Difficulty Rising


I could only dream of investing that much in mining jeez that’s a lot of money… But if you think about it if you dont ROI you just wasted quite a sum of money…


Hypothetically speaking how high could that possibly of drove the price of ZEC if they did infact buy it instead of mining it as they have obviously chosen to do so…


Ok I admit it, its me, you know I had nothing else to do and I invested in ZEC 26 million of fiat, not the cars, of course…


Impossible to say exactly because you would never make a market buy order for that amount, but if we look at the current ZEC/USD order book on Gemini there’s a little over 5,600 ZEC on offer in total. The vast majority of those sell orders are below $200, but there are small sell orders all the way up to a high of $4000. About 4,400 is offered at or below $150, so you could purchase about $600k in ZEC right now without affecting the price too much. Beyond that is pure speculation, because it’s hard to say how market makers would react and if they would step in and offer more ZEC at these prices. I would hazard a guess that if someone tried to buy 100,000+ ZEC they would do so over a period of a few weeks or months, and we would steadily see the price double or triple as the supply dries up.


Hmm well that’s interesting none the less… Just gonna sit here and mine with my machines and hope i hit ROI in a decent time frame… I don’t ever wanna be forced off ZEC to make money back from my investment but if that time ever comes then i guess it comes.


I didn’t check as i have no time these days, but are you sure this isn’t a new dev reward adress?
I mention it as it happened bevor that people think it’s a miner but it turned out to e one of the dev reward adresses…


I can tell you because I have a 50KVA generator inside of a 10 foot privacy fence and I have several ASIC miners. I agree with @Moordrik that my ASIC miners are door mice compared a 50KVA generator.

Here are pictures and I can provide audio to prove that I have both and the sound level difference

IMO you have taken his simple comment and gone above and beyond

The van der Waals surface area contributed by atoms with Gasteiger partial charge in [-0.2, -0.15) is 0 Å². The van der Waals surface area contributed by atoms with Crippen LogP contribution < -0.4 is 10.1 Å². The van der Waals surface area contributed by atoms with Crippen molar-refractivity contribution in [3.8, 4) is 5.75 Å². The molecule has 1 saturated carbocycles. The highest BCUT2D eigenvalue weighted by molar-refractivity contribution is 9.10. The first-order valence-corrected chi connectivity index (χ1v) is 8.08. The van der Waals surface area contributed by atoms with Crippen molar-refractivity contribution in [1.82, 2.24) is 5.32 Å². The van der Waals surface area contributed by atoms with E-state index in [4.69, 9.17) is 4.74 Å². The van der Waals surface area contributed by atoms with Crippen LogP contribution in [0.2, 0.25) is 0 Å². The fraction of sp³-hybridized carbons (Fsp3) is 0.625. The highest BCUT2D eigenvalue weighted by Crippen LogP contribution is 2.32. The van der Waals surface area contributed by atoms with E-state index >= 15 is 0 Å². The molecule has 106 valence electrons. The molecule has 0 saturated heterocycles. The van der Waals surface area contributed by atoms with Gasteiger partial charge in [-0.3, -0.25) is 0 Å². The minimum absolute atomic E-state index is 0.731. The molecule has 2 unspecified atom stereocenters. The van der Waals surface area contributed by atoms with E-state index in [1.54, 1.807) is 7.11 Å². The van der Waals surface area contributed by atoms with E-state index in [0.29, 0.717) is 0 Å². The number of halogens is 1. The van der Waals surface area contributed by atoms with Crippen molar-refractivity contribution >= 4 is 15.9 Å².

Fence is missing due to Florencea and converting to natural gas from propane




@boxalex Ahh yes that’s definitely what it is, my mistake. I was looking at the miner distribution pie chart and this address showed up recently. Since this chart is calculated on the basis of blocks mined, I incorrectly assumed the Founder’s Reward addresses were excluded in the miner distribution chart since they don’t explicitly mine blocks, but alas it’s not so my previous post is entirely incorrect.

Unfortunately this means the top 2 pools (Poolin and F2pool) control even more of the hashrate than what the miner distribution chart indicates, since the ~20% of rewards going to the Founder’s Reward address should be excluded from this calculation entirely.

To illustrate what I mean, take the last 6 hours of block rewards as an example from the above link: there were a total of 94 blocks mined in that time period. Out of that 94 blocks, 43 blocks were mined collectively by Poolin and F2pool, 39 blocks were mined collectively between all other pools, and 12 blocks were “mined” by the Founder’s Reward address. Ignoring the Founder’s Reward address we can see that Poolin and F2pool are collectively mining more blocks than all other pools combined. Yikes!


This cant be true can it guys? But you said network will be safer with ASICS :cry:


I guess I don’t see what the particular problem is. F2 and poolin are individually smaller than flypool was for… the past 1.5 years.


That pie chart shouldn’t count Founders Reward addresses as a “miner”. The founders reward is 2.5 coins from every block, they don’t get credit for any full block so saying they mined 12 blocks is not correct. Strange :thinking:

Also, for reference, you can see the whole list of Founders Reward addresses here: https://github.com/zcash/zcash/blob/v1.0.0/src/chainparams.cpp#L135-L192

At least it’s two pools making up much of the hashrate vs one pool as it was a few months ago.


@Shawn Agreed, and 12 blocks doesn’t even add up to 20% which makes it even more odd. :face_with_raised_eyebrow: